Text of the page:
Thursday, March 31, 2011

Mind the Gap

As mentioned on previous posts, the challenge of finding my next role has not been as smooth sailing as one might think with 20+ years experience in the software industry, a first class engineering degree and now an MBA. Unfortunately in the current employment environment it remains tough just getting past the first hurdle; from CV appraisal to interview. In many cases I’m not sure anyone actual reads my CV.

There are numerous on-line blogs, advice columns and even ‘old-fashioned’ books on the topic of writing a compelling CV. I’ve lost count of the number of unsolicited emails I receive from people offering me free appraisals of my efforts. One topic often covered if what to do about gaps in your CV, or more specifically, periods of time where there was no obvious employer. In addition to the most recent gap whilst I completed my full-time MBA and now search for my next position, my career also includes an 18-month sabbatical when I retrained to work as a service provider in the sports and leisure industry. This aspect of my career history has always required a certain amount of management. It has been necessary to ensure I report my activities away from progressive career roles in a positive manner, which is generally straightforward with honesty always the best policy.

But what should you do if the gap on your CV is because you were sleeping rough or, even more controversially, in prison?

Not a problem most of us face. But a very real problem to many job seekers caught in the vicious circle of not being able to find a job because of their current (or recent past) and therefore unable to take enough steps away to keep themselves clear of trouble. Yesterday I had the opportunity to meet and discuss these problems with a number of potential job candidates in exactly this position.

As part of my own efforts to keep busy during my job hunt I have been helping a number of friends with their own businesses. In particular I have spent a lot of time working with a small but rapidly growing landscape gardening business based in West London. We constantly have a need for additional on-site landscape assistants (or semi-skilled labourers), willing to work hard and deliver a good job. In addition to improving the physical environment we also have a commitment to helping less fortunate members of society. We were delighted to have the opportunity to support Crisis (the national charity for single homeless people) with their Employment Platform event.

The event was arranged to help job seekers “connect directly with employers and improve their prospects of getting a job and leaving homelessness behind for good”. It also enabled employers to meet and discuss problems face-to-face with Crisis clients and gain an understanding of the type of obstacles typically placed in their way. In additional to the usual job-fair style stands, there were a variety of supporting workshops and a Q&A session with a panel of employers.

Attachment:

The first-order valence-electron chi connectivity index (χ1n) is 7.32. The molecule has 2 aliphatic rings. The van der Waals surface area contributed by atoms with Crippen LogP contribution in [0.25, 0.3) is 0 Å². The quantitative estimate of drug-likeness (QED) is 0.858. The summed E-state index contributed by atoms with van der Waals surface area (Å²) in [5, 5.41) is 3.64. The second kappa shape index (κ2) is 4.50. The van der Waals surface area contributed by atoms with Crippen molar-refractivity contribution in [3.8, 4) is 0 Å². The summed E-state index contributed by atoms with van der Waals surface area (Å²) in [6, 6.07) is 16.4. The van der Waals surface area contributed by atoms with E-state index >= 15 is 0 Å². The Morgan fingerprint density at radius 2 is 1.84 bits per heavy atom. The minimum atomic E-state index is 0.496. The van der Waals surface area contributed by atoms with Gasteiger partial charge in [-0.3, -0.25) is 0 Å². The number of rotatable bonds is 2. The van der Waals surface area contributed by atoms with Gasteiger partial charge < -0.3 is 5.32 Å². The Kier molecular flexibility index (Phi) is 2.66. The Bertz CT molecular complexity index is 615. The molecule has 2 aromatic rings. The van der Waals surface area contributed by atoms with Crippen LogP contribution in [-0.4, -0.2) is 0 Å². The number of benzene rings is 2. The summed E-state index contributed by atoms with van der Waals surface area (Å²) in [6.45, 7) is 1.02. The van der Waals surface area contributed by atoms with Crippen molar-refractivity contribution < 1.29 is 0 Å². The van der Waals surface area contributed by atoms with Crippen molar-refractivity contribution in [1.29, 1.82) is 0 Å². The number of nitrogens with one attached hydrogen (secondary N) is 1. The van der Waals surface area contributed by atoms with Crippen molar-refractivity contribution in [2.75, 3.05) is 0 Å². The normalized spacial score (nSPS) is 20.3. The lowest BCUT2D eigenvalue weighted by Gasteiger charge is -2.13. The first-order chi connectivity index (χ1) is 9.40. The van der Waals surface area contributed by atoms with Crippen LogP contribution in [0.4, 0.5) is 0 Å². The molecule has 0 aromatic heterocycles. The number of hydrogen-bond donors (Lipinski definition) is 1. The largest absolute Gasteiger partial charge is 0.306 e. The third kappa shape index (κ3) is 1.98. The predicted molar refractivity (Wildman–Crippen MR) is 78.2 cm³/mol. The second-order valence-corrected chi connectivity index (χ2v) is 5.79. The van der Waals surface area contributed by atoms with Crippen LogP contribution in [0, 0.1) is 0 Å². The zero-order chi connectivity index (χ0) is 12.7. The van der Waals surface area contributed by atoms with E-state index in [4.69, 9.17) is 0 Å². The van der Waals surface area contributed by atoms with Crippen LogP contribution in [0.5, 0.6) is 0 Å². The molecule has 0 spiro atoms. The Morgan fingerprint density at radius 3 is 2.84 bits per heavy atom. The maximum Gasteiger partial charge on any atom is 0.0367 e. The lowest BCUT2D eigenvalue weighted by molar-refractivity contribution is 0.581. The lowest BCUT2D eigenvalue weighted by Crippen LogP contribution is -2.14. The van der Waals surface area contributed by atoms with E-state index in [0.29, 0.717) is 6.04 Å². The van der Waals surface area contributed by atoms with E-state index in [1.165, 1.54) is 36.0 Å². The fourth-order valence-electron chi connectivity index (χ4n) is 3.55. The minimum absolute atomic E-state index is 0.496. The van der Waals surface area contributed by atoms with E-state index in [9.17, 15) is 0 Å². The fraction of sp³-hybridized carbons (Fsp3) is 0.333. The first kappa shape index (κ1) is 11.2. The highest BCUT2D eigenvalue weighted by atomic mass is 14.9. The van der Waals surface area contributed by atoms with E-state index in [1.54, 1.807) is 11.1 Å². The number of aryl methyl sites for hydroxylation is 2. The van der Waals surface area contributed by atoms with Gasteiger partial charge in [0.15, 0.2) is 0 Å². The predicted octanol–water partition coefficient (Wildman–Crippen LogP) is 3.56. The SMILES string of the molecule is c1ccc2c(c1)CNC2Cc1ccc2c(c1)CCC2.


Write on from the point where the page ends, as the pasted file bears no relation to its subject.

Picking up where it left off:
Though I enjoyed meeting prospective employees on my stand; the most interesting session for me was as a member of the panel for the Q&A’s. This was where the ‘gap’ problem was raised with passion by many in the audience. Most saw it as a real barrier to their success approaching organisations. The panel recommended that applicants put a positive spin on any activity or tasks completed during these gaps (such as attending the current workshop) but also to remain honest and be wary of deliberately hiding information. The reaction of the audience implied this technique hadn’t helped. One member of the panel did express the opinion there are many organisations not as forward-thinking and open-minded as those attending the event and this would remain an issue until there was better awareness of the problems amongst the majority of employers.

The discussion on convictions struck a particular note for me. It was suggested that for the large majority of roles there was no need to disclose any criminal background. In fact until someone is offered the job it is best to withhold this information to minimise the disclosure to a wider audience (after all why would anyone not interested in employing someone care about such things). Once given a firm offer it was then important to disclose this information to ensure honesty and integrity. It then becomes the employer’s risk management to make the decision on whether or it is necessary to withdrawal the offer based on the new information. Though a situation to which I have not yet been exposed, I think I understand and agree with this notion. As an employer I want to have the opportunity to make this decision myself, but not necessarily before I have chosen the best candidate based on the requirements in the job criteria.  

Overall I had an enjoyable and enlightening experience. I also hope that as a business we are in the position to offer roles to at least some of the candidates as we expand over the next few months. In terms of my own job hunt it was a very humbling experience and makes me realise how easy I have it relative to some.